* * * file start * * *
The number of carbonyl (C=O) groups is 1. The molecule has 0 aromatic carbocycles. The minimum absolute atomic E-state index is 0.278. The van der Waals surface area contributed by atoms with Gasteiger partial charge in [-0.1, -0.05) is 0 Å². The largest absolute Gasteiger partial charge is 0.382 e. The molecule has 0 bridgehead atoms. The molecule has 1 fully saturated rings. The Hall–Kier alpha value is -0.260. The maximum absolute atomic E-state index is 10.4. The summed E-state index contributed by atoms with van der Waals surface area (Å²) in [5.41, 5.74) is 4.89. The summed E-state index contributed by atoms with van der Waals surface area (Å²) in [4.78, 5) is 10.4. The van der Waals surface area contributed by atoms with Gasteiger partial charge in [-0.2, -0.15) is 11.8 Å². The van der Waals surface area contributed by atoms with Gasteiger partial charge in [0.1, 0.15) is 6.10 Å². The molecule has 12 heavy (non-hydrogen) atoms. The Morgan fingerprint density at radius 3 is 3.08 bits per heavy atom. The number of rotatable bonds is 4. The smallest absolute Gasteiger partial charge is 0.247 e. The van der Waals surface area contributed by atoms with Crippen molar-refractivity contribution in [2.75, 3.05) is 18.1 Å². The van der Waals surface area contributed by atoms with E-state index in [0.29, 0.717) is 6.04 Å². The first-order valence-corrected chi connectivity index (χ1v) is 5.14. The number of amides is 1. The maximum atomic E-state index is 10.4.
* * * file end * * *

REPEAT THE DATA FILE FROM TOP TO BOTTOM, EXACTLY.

The number of carbonyl (C=O) groups is 1. The molecule has 0 aromatic carbocycles. The minimum absolute atomic E-state index is 0.278. The van der Waals surface area contributed by atoms with Gasteiger partial charge in [-0.1, -0.05) is 0 Å². The largest absolute Gasteiger partial charge is 0.382 e. The molecule has 0 bridgehead atoms. The molecule has 1 fully saturated rings. The Hall–Kier alpha value is -0.260. The maximum absolute atomic E-state index is 10.4. The summed E-state index contributed by atoms with van der Waals surface area (Å²) in [5.41, 5.74) is 4.89. The summed E-state index contributed by atoms with van der Waals surface area (Å²) in [4.78, 5) is 10.4. The van der Waals surface area contributed by atoms with Gasteiger partial charge in [-0.2, -0.15) is 11.8 Å². The van der Waals surface area contributed by atoms with Gasteiger partial charge in [0.1, 0.15) is 6.10 Å². The molecule has 12 heavy (non-hydrogen) atoms. The Morgan fingerprint density at radius 3 is 3.08 bits per heavy atom. The number of rotatable bonds is 4. The smallest absolute Gasteiger partial charge is 0.247 e. The van der Waals surface area contributed by atoms with Crippen molar-refractivity contribution in [2.75, 3.05) is 18.1 Å². The van der Waals surface area contributed by atoms with E-state index in [0.29, 0.717) is 6.04 Å². The first-order valence-corrected chi connectivity index (χ1v) is 5.14. The number of amides is 1. The maximum atomic E-state index is 10.4.